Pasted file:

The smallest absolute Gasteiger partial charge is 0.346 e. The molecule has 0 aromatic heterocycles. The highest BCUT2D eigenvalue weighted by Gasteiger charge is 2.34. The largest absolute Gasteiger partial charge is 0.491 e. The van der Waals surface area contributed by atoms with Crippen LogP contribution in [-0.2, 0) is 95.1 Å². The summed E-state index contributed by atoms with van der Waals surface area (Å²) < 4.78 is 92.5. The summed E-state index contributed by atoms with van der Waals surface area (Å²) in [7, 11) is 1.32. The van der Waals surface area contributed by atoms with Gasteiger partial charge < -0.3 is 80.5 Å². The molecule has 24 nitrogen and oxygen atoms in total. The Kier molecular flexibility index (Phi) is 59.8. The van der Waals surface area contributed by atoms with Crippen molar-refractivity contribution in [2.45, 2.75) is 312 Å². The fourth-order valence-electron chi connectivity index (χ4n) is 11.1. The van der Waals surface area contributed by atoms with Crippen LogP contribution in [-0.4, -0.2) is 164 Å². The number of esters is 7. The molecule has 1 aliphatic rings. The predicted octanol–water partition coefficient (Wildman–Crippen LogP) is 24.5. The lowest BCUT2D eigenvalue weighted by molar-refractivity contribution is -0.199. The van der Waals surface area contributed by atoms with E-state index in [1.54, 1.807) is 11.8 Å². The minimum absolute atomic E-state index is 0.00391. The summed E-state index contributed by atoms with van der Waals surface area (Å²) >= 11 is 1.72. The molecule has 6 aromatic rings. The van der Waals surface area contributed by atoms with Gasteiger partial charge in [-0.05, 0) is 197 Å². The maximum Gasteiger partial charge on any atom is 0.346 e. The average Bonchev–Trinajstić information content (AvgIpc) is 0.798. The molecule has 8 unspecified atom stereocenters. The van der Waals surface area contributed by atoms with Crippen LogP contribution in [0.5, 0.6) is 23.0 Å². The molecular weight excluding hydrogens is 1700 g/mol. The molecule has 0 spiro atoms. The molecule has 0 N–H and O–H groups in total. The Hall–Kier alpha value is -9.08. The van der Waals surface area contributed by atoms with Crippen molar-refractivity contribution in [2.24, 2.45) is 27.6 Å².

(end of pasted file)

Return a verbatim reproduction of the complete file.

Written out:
The smallest absolute Gasteiger partial charge is 0.346 e. The molecule has 0 aromatic heterocycles. The highest BCUT2D eigenvalue weighted by Gasteiger charge is 2.34. The largest absolute Gasteiger partial charge is 0.491 e. The van der Waals surface area contributed by atoms with Crippen LogP contribution in [-0.2, 0) is 95.1 Å². The summed E-state index contributed by atoms with van der Waals surface area (Å²) < 4.78 is 92.5. The summed E-state index contributed by atoms with van der Waals surface area (Å²) in [7, 11) is 1.32. The van der Waals surface area contributed by atoms with Gasteiger partial charge < -0.3 is 80.5 Å². The molecule has 24 nitrogen and oxygen atoms in total. The Kier molecular flexibility index (Phi) is 59.8. The van der Waals surface area contributed by atoms with Crippen molar-refractivity contribution in [2.45, 2.75) is 312 Å². The fourth-order valence-electron chi connectivity index (χ4n) is 11.1. The van der Waals surface area contributed by atoms with Crippen LogP contribution in [-0.4, -0.2) is 164 Å². The number of esters is 7. The molecule has 1 aliphatic rings. The predicted octanol–water partition coefficient (Wildman–Crippen LogP) is 24.5. The lowest BCUT2D eigenvalue weighted by molar-refractivity contribution is -0.199. The van der Waals surface area contributed by atoms with E-state index in [1.54, 1.807) is 11.8 Å². The minimum absolute atomic E-state index is 0.00391. The summed E-state index contributed by atoms with van der Waals surface area (Å²) >= 11 is 1.72. The molecule has 6 aromatic rings. The van der Waals surface area contributed by atoms with Gasteiger partial charge in [-0.05, 0) is 197 Å². The maximum Gasteiger partial charge on any atom is 0.346 e. The average Bonchev–Trinajstić information content (AvgIpc) is 0.798. The molecule has 8 unspecified atom stereocenters. The van der Waals surface area contributed by atoms with Crippen LogP contribution in [0.5, 0.6) is 23.0 Å². The molecular weight excluding hydrogens is 1700 g/mol. The molecule has 0 spiro atoms. The molecule has 0 N–H and O–H groups in total. The Hall–Kier alpha value is -9.08. The van der Waals surface area contributed by atoms with Crippen molar-refractivity contribution in [2.24, 2.45) is 27.6 Å².